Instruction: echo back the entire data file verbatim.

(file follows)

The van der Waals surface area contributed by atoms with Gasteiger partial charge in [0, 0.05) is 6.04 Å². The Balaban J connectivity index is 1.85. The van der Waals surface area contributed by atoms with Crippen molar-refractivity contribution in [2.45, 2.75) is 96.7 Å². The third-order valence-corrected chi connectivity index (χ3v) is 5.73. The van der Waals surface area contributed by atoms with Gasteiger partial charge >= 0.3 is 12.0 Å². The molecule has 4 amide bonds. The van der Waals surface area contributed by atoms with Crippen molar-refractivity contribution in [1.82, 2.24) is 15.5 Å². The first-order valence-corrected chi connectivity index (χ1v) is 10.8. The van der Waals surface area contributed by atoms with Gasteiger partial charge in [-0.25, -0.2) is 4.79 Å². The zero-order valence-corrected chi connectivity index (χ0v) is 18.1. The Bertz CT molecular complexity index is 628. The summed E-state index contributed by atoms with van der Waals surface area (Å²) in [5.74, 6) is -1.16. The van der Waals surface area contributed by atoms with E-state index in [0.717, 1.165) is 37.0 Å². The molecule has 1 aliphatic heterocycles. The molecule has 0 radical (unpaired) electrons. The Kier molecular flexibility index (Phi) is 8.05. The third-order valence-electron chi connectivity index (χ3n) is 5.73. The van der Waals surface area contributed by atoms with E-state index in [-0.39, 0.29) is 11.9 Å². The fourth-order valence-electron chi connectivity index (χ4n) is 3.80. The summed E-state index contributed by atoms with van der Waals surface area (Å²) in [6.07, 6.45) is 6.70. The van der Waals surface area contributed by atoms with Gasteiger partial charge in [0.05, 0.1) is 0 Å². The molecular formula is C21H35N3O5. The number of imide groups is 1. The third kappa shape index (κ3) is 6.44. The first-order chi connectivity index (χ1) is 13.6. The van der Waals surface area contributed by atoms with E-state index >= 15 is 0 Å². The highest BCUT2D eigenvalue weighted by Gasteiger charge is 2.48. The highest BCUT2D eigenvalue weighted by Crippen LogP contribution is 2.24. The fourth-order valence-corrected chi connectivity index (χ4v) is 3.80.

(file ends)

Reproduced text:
The van der Waals surface area contributed by atoms with Gasteiger partial charge in [0, 0.05) is 6.04 Å². The Balaban J connectivity index is 1.85. The van der Waals surface area contributed by atoms with Crippen molar-refractivity contribution in [2.45, 2.75) is 96.7 Å². The third-order valence-corrected chi connectivity index (χ3v) is 5.73. The van der Waals surface area contributed by atoms with Gasteiger partial charge >= 0.3 is 12.0 Å². The molecule has 4 amide bonds. The van der Waals surface area contributed by atoms with Crippen molar-refractivity contribution in [1.82, 2.24) is 15.5 Å². The first-order valence-corrected chi connectivity index (χ1v) is 10.8. The van der Waals surface area contributed by atoms with Gasteiger partial charge in [-0.25, -0.2) is 4.79 Å². The zero-order valence-corrected chi connectivity index (χ0v) is 18.1. The Bertz CT molecular complexity index is 628. The summed E-state index contributed by atoms with van der Waals surface area (Å²) in [5.74, 6) is -1.16. The van der Waals surface area contributed by atoms with E-state index in [0.717, 1.165) is 37.0 Å². The molecule has 1 aliphatic heterocycles. The molecule has 0 radical (unpaired) electrons. The Kier molecular flexibility index (Phi) is 8.05. The third-order valence-electron chi connectivity index (χ3n) is 5.73. The van der Waals surface area contributed by atoms with E-state index in [-0.39, 0.29) is 11.9 Å². The fourth-order valence-electron chi connectivity index (χ4n) is 3.80. The summed E-state index contributed by atoms with van der Waals surface area (Å²) in [6.07, 6.45) is 6.70. The van der Waals surface area contributed by atoms with Gasteiger partial charge in [0.05, 0.1) is 0 Å². The molecular formula is C21H35N3O5. The number of imide groups is 1. The third kappa shape index (κ3) is 6.44. The first-order chi connectivity index (χ1) is 13.6. The van der Waals surface area contributed by atoms with E-state index >= 15 is 0 Å². The highest BCUT2D eigenvalue weighted by Gasteiger charge is 2.48. The highest BCUT2D eigenvalue weighted by Crippen LogP contribution is 2.24. The fourth-order valence-corrected chi connectivity index (χ4v) is 3.80.